The Russian military conducted a simulated nuclear strike overseen by President Vladimir Putin on Wednesday, just hours after the upper house of Parliament voted to rescind the country’s global nuclear test ban.
The Russian Parliament approved the bill to the end ratification of the Comprehensive Nuclear Test Ban Treaty last week, and it will be sent to Putin’s desk for approval.
The Russian leader said revoking Russia’s 2000 ratification would “mirror” the United States’ stance, which signed but did not ratify the nuclear test ban.
As The Military Times reported, Russia’s Minister of Defense Sergei Shoigu said the purpose of the drills is to practice “dealing a massive nuclear strike with strategic offensive forces in response to a nuclear strike by the enemy.”
While similar drills are held every autumn, Shoigu’s pointed comments came amid soaring tensions between Russia and the West over the fighting in Ukraine.
The nuclear test ban treaty, which banned all nuclear explosions anywhere in the world and was initially adopted in 1996.
It is yet to be ratified by China, India, Pakistan, North Korea, Israel, Iran and Egypt.
However, there are mounting concerns that the Russian military could move to resume nuclear strike tests in order to flex power and deter the US from offering military support to Ukraine.
Putin said he has not yet formed an opinion on the issue of conducting nuclear tests.
Earlier this month, Russia’s Deputy Foreign Minister Sergei Ryabkov said Moscow will continue to respect the ban, and would only resume tests if Washington does.
On Wednesday, Ryabkov said the Russian Foreign Ministry received proposals from the US to resume a dialogue on strategic stability and arms control issues, noting that Moscow doesn’t consider it possible under the turbulent political environment.
“We aren’t ready for it because the return to a dialogue on strategic stability … as it was conducted in the past is impossible until the US revises its deeply hostile policy course in relation to Russia.”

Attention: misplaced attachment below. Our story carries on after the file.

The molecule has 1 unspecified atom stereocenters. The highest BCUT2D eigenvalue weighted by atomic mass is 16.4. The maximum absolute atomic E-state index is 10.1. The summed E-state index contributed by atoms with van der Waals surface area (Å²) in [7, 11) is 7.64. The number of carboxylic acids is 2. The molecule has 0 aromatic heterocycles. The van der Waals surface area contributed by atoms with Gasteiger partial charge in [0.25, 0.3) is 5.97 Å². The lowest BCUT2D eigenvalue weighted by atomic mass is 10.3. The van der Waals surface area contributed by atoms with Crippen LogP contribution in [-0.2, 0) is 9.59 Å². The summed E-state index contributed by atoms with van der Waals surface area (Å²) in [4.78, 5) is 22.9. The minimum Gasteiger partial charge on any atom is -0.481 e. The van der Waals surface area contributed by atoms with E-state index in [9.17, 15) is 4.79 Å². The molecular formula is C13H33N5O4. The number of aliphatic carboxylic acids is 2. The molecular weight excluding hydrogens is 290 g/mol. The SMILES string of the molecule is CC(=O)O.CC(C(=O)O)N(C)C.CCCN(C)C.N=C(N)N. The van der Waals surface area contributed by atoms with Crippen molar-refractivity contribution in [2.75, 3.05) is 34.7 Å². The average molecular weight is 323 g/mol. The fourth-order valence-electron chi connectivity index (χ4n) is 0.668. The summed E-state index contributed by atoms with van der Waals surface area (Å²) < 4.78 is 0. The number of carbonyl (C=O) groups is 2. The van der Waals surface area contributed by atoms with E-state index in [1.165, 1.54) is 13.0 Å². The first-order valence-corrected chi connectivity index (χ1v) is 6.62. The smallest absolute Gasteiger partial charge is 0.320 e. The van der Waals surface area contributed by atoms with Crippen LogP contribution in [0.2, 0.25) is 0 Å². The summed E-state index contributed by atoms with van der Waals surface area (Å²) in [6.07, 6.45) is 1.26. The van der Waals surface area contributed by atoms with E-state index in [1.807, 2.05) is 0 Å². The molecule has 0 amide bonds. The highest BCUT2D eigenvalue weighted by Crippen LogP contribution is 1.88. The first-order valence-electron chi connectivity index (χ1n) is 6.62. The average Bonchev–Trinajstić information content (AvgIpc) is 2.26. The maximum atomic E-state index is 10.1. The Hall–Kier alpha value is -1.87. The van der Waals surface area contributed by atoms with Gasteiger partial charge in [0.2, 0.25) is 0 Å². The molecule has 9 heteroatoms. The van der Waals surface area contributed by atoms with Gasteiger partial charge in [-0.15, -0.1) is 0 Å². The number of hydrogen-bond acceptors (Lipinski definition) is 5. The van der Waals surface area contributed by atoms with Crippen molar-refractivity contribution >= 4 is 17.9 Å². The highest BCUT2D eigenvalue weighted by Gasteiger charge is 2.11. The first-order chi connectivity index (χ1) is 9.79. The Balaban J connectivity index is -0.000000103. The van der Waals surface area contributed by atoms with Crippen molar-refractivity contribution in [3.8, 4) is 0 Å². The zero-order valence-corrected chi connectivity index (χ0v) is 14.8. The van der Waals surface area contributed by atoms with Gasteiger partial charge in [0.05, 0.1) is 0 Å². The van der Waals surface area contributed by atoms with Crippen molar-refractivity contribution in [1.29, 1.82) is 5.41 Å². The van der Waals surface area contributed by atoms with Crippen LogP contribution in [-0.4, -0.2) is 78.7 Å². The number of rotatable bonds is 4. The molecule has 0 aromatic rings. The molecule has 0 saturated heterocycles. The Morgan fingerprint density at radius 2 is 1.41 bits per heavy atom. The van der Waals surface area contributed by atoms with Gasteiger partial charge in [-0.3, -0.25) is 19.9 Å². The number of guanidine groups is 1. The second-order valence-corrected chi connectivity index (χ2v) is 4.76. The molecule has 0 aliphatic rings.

The US said it was “disturbed” by Russia’s move to revoke ratification of the treaty.
“A move like this by any state party needlessly endangers the global norm against nuclear explosive testing,” the US State Department said.
As Aljazeera reported, Russia should not be “wielding arms control and irresponsible nuclear rhetoric in a failing attempt to coerce other states,” the State Department added, appearing to suggest that the move was aimed at pressuring the US and other countries who are supporting Ukraine in its fight against Russian forces.
With the abandonment of the CTBT, the last remaining bilateral nuclear weapons treaty between Washington and Moscow is New START, under which the pair used to regularly inspect each other’s nuclear facilities and limit warheads.
Russia suspended the treaty in February. It is due to expire in early 2026.
As The Daily Fetched reported earlier this month, Putin claimed Ukraine has lost “over 90,000 people” since June 4 in its stalling “counteroffensive.”
The Russian leader said the Ukrainian effort to reach Crimea and Mariupol “has failed completely.”
“As for the counteroffensive, which is apparently stalling – it has failed completely,” Putin said in an interview with reporter Pavel Zarubin, published on Sunday.
“We know that in certain areas of the hostilities, however, the opposing side is preparing new active offensive operations.”
“We see this, and we know it. And we are also responding to this accordingly,” Putin added.